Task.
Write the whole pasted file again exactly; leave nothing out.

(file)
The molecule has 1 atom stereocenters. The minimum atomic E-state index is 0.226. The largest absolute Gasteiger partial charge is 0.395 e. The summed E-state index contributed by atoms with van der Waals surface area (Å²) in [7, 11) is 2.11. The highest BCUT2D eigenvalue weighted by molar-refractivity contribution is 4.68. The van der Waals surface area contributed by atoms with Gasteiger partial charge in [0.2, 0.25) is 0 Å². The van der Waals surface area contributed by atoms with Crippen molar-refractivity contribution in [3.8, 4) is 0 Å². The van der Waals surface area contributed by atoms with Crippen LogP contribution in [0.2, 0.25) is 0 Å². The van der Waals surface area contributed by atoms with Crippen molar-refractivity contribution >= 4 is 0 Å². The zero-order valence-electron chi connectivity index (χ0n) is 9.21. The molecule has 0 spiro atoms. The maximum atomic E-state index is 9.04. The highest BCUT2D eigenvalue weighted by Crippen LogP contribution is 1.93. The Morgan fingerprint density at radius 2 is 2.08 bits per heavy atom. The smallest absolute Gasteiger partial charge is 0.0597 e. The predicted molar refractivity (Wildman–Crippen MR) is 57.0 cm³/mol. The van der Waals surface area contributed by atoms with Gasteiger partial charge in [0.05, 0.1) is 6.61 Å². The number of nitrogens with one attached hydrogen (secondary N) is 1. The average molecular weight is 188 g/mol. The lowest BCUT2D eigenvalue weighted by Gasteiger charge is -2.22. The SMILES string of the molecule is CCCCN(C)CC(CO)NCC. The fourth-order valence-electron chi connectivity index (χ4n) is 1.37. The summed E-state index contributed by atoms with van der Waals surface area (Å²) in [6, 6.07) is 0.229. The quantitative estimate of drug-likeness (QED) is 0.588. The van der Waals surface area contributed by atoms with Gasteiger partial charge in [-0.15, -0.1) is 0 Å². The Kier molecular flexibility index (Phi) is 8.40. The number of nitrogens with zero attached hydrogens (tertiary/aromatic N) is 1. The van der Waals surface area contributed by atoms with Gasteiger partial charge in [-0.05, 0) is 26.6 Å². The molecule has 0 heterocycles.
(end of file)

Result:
The molecule has 1 atom stereocenters. The minimum atomic E-state index is 0.226. The largest absolute Gasteiger partial charge is 0.395 e. The summed E-state index contributed by atoms with van der Waals surface area (Å²) in [7, 11) is 2.11. The highest BCUT2D eigenvalue weighted by molar-refractivity contribution is 4.68. The van der Waals surface area contributed by atoms with Gasteiger partial charge in [0.2, 0.25) is 0 Å². The van der Waals surface area contributed by atoms with Crippen molar-refractivity contribution in [3.8, 4) is 0 Å². The van der Waals surface area contributed by atoms with Crippen LogP contribution in [0.2, 0.25) is 0 Å². The van der Waals surface area contributed by atoms with Crippen molar-refractivity contribution >= 4 is 0 Å². The zero-order valence-electron chi connectivity index (χ0n) is 9.21. The molecule has 0 spiro atoms. The maximum atomic E-state index is 9.04. The highest BCUT2D eigenvalue weighted by Crippen LogP contribution is 1.93. The Morgan fingerprint density at radius 2 is 2.08 bits per heavy atom. The smallest absolute Gasteiger partial charge is 0.0597 e. The predicted molar refractivity (Wildman–Crippen MR) is 57.0 cm³/mol. The van der Waals surface area contributed by atoms with Gasteiger partial charge in [0.05, 0.1) is 6.61 Å². The number of nitrogens with one attached hydrogen (secondary N) is 1. The average molecular weight is 188 g/mol. The lowest BCUT2D eigenvalue weighted by Gasteiger charge is -2.22. The SMILES string of the molecule is CCCCN(C)CC(CO)NCC. The fourth-order valence-electron chi connectivity index (χ4n) is 1.37. The summed E-state index contributed by atoms with van der Waals surface area (Å²) in [6, 6.07) is 0.229. The quantitative estimate of drug-likeness (QED) is 0.588. The van der Waals surface area contributed by atoms with Gasteiger partial charge in [-0.15, -0.1) is 0 Å². The Kier molecular flexibility index (Phi) is 8.40. The number of nitrogens with zero attached hydrogens (tertiary/aromatic N) is 1. The van der Waals surface area contributed by atoms with Gasteiger partial charge in [-0.05, 0) is 26.6 Å². The molecule has 0 heterocycles.